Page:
When should you pay for advice? - investing
So you've got a financial decision to make, but should you pay for advice or go solo?
Which route you take will depend on your confidence with money matters as well as your specific needs - for example, whether you need to sort out a tax problem or just want to set up a regular savings account.
Charges for financial advice should become clearer from January next year, following changes known as the 'retail distribution review' or the RDR. From then, you'll face an upfront fee from independent financial advisers if you do decide to seek their help.
But how do you know when it's wise to pay for help? Here are some key financial milestones and guidance on whether you can do it yourself or need to call in the experts.
SETTING UP A REGULAR SAVINGS PLAN - NO
With a little research this should be easy to do without advice. Both cash and equity-based ISA providers offer regular savings options as an alternative to one-off payments into a plan.
It's straightforward and painless to set up a regular direct debit, with providers such as Fidelity FundsNetwork, for example, requiring a minimum investment of £50 a month, and plenty of others willing to accept less.
You can even opt for ready-made portfolios if you're unsure which funds to pick.
CONSOLIDATING EXISTING INVESTMENTS - MAYBE
If your investments are spread across a number of providers and brokers, it can be hard to keep track of their performance and costs.
By transferring your portfolio to one place, you may benefit from more transparent charges, lower fees and better access to your investments. It may be wise to seek advice to check whether this route is right for you.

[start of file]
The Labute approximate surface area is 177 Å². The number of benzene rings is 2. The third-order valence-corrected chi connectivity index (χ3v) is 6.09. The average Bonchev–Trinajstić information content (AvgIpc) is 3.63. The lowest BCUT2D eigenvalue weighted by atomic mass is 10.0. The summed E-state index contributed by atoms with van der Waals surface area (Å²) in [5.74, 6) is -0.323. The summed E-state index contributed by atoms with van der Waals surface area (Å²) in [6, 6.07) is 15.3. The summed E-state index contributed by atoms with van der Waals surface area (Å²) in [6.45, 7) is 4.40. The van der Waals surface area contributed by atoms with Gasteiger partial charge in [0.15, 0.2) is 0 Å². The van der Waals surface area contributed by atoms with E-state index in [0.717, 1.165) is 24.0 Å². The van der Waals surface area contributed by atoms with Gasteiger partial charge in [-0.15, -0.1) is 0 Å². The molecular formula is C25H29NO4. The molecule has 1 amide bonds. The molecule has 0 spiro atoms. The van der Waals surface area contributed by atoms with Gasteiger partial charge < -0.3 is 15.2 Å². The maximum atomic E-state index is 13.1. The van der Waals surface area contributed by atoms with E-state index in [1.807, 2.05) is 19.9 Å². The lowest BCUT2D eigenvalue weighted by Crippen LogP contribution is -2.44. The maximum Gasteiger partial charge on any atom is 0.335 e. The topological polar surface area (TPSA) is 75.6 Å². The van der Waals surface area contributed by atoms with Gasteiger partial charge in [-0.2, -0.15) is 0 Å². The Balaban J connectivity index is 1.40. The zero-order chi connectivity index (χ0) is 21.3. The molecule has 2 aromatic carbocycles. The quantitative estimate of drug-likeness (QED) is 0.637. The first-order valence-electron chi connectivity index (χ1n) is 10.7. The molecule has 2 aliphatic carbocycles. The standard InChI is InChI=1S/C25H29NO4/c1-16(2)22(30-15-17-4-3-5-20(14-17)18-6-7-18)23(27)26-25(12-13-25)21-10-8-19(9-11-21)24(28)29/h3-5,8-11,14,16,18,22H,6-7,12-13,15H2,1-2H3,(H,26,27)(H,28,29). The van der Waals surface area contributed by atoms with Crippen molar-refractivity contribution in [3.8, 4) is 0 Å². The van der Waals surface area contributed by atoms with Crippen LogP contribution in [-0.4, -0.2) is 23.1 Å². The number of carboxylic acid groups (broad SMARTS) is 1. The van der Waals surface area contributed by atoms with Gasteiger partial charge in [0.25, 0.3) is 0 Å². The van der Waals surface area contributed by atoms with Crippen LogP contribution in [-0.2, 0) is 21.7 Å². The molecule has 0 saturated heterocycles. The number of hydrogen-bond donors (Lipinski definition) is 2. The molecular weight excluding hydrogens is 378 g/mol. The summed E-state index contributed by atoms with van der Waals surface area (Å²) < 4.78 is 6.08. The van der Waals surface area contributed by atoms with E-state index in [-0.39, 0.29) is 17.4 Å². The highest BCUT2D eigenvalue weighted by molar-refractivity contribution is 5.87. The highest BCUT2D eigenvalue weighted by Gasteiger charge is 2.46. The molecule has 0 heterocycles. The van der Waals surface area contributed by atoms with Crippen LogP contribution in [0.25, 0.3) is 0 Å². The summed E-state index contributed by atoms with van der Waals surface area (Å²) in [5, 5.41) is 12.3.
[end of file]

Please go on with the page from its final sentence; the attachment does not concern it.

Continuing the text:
However, sophisticated investors should be able to consolidate their portfolios themselves. Brokers such as Killik & Co, as well as online platforms such as Interactive Investor, have offers for customers looking to consolidate their portfolios.
INVESTING A LUMP SUM - YES
If you have a pot of cash to slot away from a bonus, say, or an inheritance or even a divorce settlement, this'll prove a welcome boost to your finances.
But depending on the size of the sum and your objectives, it also demands some tricky decisions, and advice is likely to help make sure you get them right.
"It's often essential to get the right mix of investments, depending on the client's situation," says Adrian Lowcock, senior investment adviser at IFA firm Bestinvest. "An adviser will have the skill in being able to assess this properly."
Invidivual Savings Accounts were introduced on 6 April 1999 to replace personal equity plans (PEPs) and tax-exempt special savings accounts (TESSAs) with one plan that covered both stockmarket and savings products, the returns from which are tax-exempt. The ISA is not in itself an investment product. Rather, it’s a tax-free “wrapper” in which you place investments and savings up to a specified annual allowance where the returns (capital growth, dividends, interest) are tax-exempt (you don’t have to declare ISAs and their contents on your tax return). However, any dividends are taxed within the investment, and that can’t be reclaimed.
A financial adviser who is not tied to any financial services company (such as a bank or insurance company) and is authorised by the Financial Services Authority (FSA). They can advise on financial products to suit your circumstances. All IFAs have to give consumers the choice of paying by fees or commission and have to explain which would best suit the customer in that particular instance. Also, if commission is paid either by the client or the financial service provider recommended by the IFA, the IFA must disclose what that commission is.